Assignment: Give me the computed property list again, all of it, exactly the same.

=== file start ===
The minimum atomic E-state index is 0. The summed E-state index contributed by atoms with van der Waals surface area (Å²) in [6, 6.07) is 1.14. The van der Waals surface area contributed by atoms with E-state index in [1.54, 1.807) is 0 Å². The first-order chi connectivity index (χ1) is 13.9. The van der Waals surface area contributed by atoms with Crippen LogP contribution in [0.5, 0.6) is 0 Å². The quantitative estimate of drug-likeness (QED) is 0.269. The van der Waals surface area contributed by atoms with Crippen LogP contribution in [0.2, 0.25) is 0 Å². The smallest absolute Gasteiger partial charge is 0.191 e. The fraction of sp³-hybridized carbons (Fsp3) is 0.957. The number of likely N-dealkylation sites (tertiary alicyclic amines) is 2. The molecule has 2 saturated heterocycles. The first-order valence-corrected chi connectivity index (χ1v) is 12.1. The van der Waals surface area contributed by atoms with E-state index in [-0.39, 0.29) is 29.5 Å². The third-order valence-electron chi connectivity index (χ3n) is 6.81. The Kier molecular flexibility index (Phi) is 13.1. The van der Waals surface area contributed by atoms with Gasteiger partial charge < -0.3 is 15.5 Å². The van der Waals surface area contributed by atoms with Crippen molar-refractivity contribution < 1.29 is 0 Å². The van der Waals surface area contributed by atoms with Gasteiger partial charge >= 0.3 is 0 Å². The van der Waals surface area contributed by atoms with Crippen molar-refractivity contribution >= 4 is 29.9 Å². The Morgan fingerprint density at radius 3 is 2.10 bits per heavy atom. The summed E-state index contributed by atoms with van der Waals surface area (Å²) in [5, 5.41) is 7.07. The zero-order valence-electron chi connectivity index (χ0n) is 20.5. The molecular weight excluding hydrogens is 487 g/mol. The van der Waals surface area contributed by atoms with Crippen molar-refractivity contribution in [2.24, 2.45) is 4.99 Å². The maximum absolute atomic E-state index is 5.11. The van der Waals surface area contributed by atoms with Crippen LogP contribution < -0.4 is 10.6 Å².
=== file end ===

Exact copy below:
The minimum atomic E-state index is 0. The summed E-state index contributed by atoms with van der Waals surface area (Å²) in [6, 6.07) is 1.14. The van der Waals surface area contributed by atoms with E-state index in [1.54, 1.807) is 0 Å². The first-order chi connectivity index (χ1) is 13.9. The van der Waals surface area contributed by atoms with Crippen LogP contribution in [0.5, 0.6) is 0 Å². The quantitative estimate of drug-likeness (QED) is 0.269. The van der Waals surface area contributed by atoms with Crippen LogP contribution in [0.2, 0.25) is 0 Å². The smallest absolute Gasteiger partial charge is 0.191 e. The fraction of sp³-hybridized carbons (Fsp3) is 0.957. The number of likely N-dealkylation sites (tertiary alicyclic amines) is 2. The molecule has 2 saturated heterocycles. The first-order valence-corrected chi connectivity index (χ1v) is 12.1. The van der Waals surface area contributed by atoms with E-state index in [-0.39, 0.29) is 29.5 Å². The third-order valence-electron chi connectivity index (χ3n) is 6.81. The Kier molecular flexibility index (Phi) is 13.1. The van der Waals surface area contributed by atoms with Gasteiger partial charge < -0.3 is 15.5 Å². The van der Waals surface area contributed by atoms with Crippen molar-refractivity contribution < 1.29 is 0 Å². The van der Waals surface area contributed by atoms with Gasteiger partial charge >= 0.3 is 0 Å². The van der Waals surface area contributed by atoms with Crippen molar-refractivity contribution >= 4 is 29.9 Å². The Morgan fingerprint density at radius 3 is 2.10 bits per heavy atom. The summed E-state index contributed by atoms with van der Waals surface area (Å²) in [5, 5.41) is 7.07. The zero-order valence-electron chi connectivity index (χ0n) is 20.5. The molecular weight excluding hydrogens is 487 g/mol. The van der Waals surface area contributed by atoms with Crippen molar-refractivity contribution in [2.24, 2.45) is 4.99 Å². The maximum absolute atomic E-state index is 5.11. The van der Waals surface area contributed by atoms with Crippen LogP contribution < -0.4 is 10.6 Å².